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State Sen. Nathan Johnson victorious after surprise challenge from Rep. Victoria Neave Criado

By Karen Brooks Harper, The Texas Tribune

State Sen. Nathan Johnson victorious after surprise challenge from Rep. Victoria Neave Criado” was first published by The Texas Tribune, a nonprofit, nonpartisan media organization that informs Texans — and engages with them — about public policy, politics, government and statewide issues.

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Texas state Sen. Nathan Johnson held onto his Dallas-area seat for a third term after a high-stakes, surprise challenge from a fellow Democrat, state Rep. Victoria Neave Criado.

Johnson had 63%, to Neave Criado’s 37%, according to unofficial results from Dallas County. The AP declared Johnson the winner shortly after 10 p.m.

Johnson is virtually assured to have clinched the seat, because there is no Republican challenger this November. A third-party candidate could challenge Johnson, but the district is solidly Democratic.

To run against Johnson, Criado gave up her safe House seat after seven years.

Neave Criado’s House seat is expected to be filled by Dallas financial adviser Linda Garcia, a Democrat who ran unopposed in the primary and faces no opponent in the general election.

Neave Criado, who ran on a platform heavily focused on the rights of women and people of color, made a splash when she surprised political insiders with her 11th-hour candidacy announcement against her fellow North Texan in December.

She struggled to keep up with Johnson’s fundraising in a district that circles Dallas on three sides and includes Irving and north Grand Prairie, parts of North Dallas and Richardson, and most of Mesquite. She pulled in nearly $196,000 compared to the senator’s $235,000 in the most recent reporting cycle. He outspent her nearly 6 to 1.

When Neave Criado filed to contest Johnson in the primary, it was the first time the public had heard of any bad blood between the two. Johnson’s centrist voting record is nearly indistinguishable from most of the other Democrats in the Texas Senate, political scientists note, and so he has generally avoided partisan attacks from the left.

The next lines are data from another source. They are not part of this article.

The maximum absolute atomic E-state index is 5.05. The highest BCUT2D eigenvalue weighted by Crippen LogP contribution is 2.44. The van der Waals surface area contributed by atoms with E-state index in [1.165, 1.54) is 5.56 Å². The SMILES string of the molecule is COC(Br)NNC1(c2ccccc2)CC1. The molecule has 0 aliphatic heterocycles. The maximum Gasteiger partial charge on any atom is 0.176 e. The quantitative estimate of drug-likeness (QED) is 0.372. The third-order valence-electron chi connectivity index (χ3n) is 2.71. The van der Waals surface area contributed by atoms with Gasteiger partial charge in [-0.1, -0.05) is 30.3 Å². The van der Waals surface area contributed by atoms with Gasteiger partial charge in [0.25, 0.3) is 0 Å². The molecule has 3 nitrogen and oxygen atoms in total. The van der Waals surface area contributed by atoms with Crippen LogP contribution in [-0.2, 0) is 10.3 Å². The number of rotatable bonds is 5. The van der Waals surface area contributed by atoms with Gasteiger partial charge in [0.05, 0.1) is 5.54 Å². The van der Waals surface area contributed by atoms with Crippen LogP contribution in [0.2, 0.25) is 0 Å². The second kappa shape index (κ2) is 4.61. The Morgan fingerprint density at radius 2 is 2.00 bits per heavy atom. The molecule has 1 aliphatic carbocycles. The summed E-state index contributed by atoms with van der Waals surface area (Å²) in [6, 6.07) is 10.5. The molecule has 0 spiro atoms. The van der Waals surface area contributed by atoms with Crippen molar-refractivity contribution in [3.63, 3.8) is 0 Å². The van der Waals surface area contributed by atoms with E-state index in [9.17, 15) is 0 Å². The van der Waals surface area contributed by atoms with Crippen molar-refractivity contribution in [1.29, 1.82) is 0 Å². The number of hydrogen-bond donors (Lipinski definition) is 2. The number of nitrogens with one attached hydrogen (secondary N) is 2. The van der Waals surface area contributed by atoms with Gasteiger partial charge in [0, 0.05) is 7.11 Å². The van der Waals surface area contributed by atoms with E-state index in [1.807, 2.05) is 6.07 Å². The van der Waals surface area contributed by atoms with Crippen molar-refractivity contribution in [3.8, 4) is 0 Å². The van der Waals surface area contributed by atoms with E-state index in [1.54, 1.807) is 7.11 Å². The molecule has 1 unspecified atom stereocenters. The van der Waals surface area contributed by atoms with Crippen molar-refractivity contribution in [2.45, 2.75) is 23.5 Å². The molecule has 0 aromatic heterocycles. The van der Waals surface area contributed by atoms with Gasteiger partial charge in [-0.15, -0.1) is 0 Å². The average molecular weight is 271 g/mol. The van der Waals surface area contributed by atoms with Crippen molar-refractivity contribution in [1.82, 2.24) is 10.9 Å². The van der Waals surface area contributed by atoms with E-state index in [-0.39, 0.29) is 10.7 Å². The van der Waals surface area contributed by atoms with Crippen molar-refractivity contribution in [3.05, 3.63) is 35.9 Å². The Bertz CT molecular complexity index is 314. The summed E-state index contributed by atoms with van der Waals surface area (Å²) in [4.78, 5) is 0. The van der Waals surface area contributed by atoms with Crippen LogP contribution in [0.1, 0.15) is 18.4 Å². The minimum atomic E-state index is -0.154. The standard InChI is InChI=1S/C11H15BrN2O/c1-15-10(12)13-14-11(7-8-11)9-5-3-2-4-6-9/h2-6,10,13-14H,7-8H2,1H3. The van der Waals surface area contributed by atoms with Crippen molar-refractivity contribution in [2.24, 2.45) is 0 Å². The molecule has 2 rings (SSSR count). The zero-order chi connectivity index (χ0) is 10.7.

Before filing for the Senate seat, Neave Criado had drawn no opponents in her House primary and no challengers in the Republican primary, guaranteeing her a fifth term and more seniority in the lower chamber.

Neave Criado achieved a measure of power in her four terms in office and was considered a rising star in the House. She is one of Republican House Speaker Dade Phelan’s lieutenants in the staunchly conservative and highly volatile lower chamber, chairing a committee that often holds power over bills that affect members’ districts on a local level. She chairs the Mexican American Legislative Caucus at a time when border and immigration issues are in the spotlight, both in Texas and nationally.

“Women are often told we need to wait our turn,” Neave Criado said in a recent interview with The Texas Tribune. “But you know, I’m not waiting my turn when I see that this district is not being represented like it should be.”

Johnson, an attorney and composer, said his record on a broad range of issues affecting his constituents proves otherwise.

“My opponent is trying to create this distinction between us as to who’s a fighter, and it’s false — except that I’ve been more effective at it,” he said in a recent interview with the Tribune. “She fights. I fight. All the Democrats down there are fighting. But about what? And with what success? That’s the question.”

Neave Criado joined the House after an uphill battle in the 2016 general election, when she unseated Republican state Rep. Kenneth Sheets in the most expensive Texas House race of that cycle.

Her supporters saw an opportunity to claim the Senate seat when the already-diverse district became half-Hispanic after the lines were redrawn in 2021 as part of constitutionally required redistricting.

She was praised for her work on women’s issues such as domestic violence and was endorsed by some fellow House members as well as the Texas Organizing Project, which champions issues important to communities of color.

Johnson was backed by several fellow senators and community leaders, including Ron Kirk, a former Texas secretary of state, Dallas mayor and United States trade ambassador. The Dallas Morning News also endorsed Johnson in an editorial that said he has “quietly become one of the most effective Democratic legislators in Texas.”

He’s also been endorsed by the Texas Medical Association, which supports his work to increase access to health care, and Reproductive Freedom for All (formerly NARAL Pro-Choice America), which scores him 100% on abortion rights.

Disclosure: Texas Medical Association and Texas Secretary of State have been financial supporters of The Texas Tribune, a nonprofit, nonpartisan news organization that is funded in part by donations from members, foundations and corporate sponsors. Financial supporters play no role in the Tribune’s journalism. Find a complete list of them here.

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